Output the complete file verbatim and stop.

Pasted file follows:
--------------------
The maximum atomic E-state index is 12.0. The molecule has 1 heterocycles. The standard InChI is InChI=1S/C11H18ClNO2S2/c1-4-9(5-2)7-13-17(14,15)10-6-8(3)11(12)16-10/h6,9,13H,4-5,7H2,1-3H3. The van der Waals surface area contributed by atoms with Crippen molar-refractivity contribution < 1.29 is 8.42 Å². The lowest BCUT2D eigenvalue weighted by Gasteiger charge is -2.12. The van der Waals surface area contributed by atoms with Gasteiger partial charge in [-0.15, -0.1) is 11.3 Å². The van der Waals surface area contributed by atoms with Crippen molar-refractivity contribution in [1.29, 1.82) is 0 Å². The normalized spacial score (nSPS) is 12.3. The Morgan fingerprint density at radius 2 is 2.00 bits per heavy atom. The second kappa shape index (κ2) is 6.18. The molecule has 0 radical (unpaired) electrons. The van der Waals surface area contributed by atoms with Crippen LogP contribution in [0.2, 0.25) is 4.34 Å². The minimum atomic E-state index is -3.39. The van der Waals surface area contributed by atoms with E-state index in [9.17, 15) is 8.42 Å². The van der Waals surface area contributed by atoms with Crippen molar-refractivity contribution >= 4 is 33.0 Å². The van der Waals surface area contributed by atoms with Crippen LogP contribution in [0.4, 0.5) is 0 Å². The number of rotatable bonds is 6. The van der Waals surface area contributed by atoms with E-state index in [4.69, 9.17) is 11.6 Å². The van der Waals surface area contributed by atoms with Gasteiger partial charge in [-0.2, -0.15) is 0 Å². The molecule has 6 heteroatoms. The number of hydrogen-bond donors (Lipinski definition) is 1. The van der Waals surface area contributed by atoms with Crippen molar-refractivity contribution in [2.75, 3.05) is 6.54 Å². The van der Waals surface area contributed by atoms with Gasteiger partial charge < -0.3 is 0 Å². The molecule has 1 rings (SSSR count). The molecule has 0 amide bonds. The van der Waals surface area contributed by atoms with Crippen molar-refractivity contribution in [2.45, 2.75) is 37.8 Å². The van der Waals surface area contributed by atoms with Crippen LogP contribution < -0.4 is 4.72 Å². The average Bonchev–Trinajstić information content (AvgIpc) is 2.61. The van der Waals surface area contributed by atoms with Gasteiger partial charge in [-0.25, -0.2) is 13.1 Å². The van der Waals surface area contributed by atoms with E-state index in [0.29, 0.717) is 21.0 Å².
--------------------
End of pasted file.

The maximum atomic E-state index is 12.0. The molecule has 1 heterocycles. The standard InChI is InChI=1S/C11H18ClNO2S2/c1-4-9(5-2)7-13-17(14,15)10-6-8(3)11(12)16-10/h6,9,13H,4-5,7H2,1-3H3. The van der Waals surface area contributed by atoms with Crippen molar-refractivity contribution < 1.29 is 8.42 Å². The lowest BCUT2D eigenvalue weighted by Gasteiger charge is -2.12. The van der Waals surface area contributed by atoms with Gasteiger partial charge in [-0.15, -0.1) is 11.3 Å². The van der Waals surface area contributed by atoms with Crippen molar-refractivity contribution in [1.29, 1.82) is 0 Å². The normalized spacial score (nSPS) is 12.3. The Morgan fingerprint density at radius 2 is 2.00 bits per heavy atom. The second kappa shape index (κ2) is 6.18. The molecule has 0 radical (unpaired) electrons. The van der Waals surface area contributed by atoms with Crippen LogP contribution in [0.2, 0.25) is 4.34 Å². The minimum atomic E-state index is -3.39. The van der Waals surface area contributed by atoms with E-state index in [9.17, 15) is 8.42 Å². The van der Waals surface area contributed by atoms with Crippen molar-refractivity contribution >= 4 is 33.0 Å². The van der Waals surface area contributed by atoms with Crippen LogP contribution in [0.4, 0.5) is 0 Å². The number of rotatable bonds is 6. The van der Waals surface area contributed by atoms with E-state index in [4.69, 9.17) is 11.6 Å². The van der Waals surface area contributed by atoms with Gasteiger partial charge in [-0.2, -0.15) is 0 Å². The molecule has 6 heteroatoms. The number of hydrogen-bond donors (Lipinski definition) is 1. The van der Waals surface area contributed by atoms with Crippen molar-refractivity contribution in [2.75, 3.05) is 6.54 Å². The van der Waals surface area contributed by atoms with Gasteiger partial charge < -0.3 is 0 Å². The molecule has 1 rings (SSSR count). The molecule has 0 amide bonds. The van der Waals surface area contributed by atoms with Crippen molar-refractivity contribution in [2.45, 2.75) is 37.8 Å². The van der Waals surface area contributed by atoms with Crippen LogP contribution < -0.4 is 4.72 Å². The average Bonchev–Trinajstić information content (AvgIpc) is 2.61. The van der Waals surface area contributed by atoms with Gasteiger partial charge in [-0.25, -0.2) is 13.1 Å². The van der Waals surface area contributed by atoms with E-state index in [0.29, 0.717) is 21.0 Å².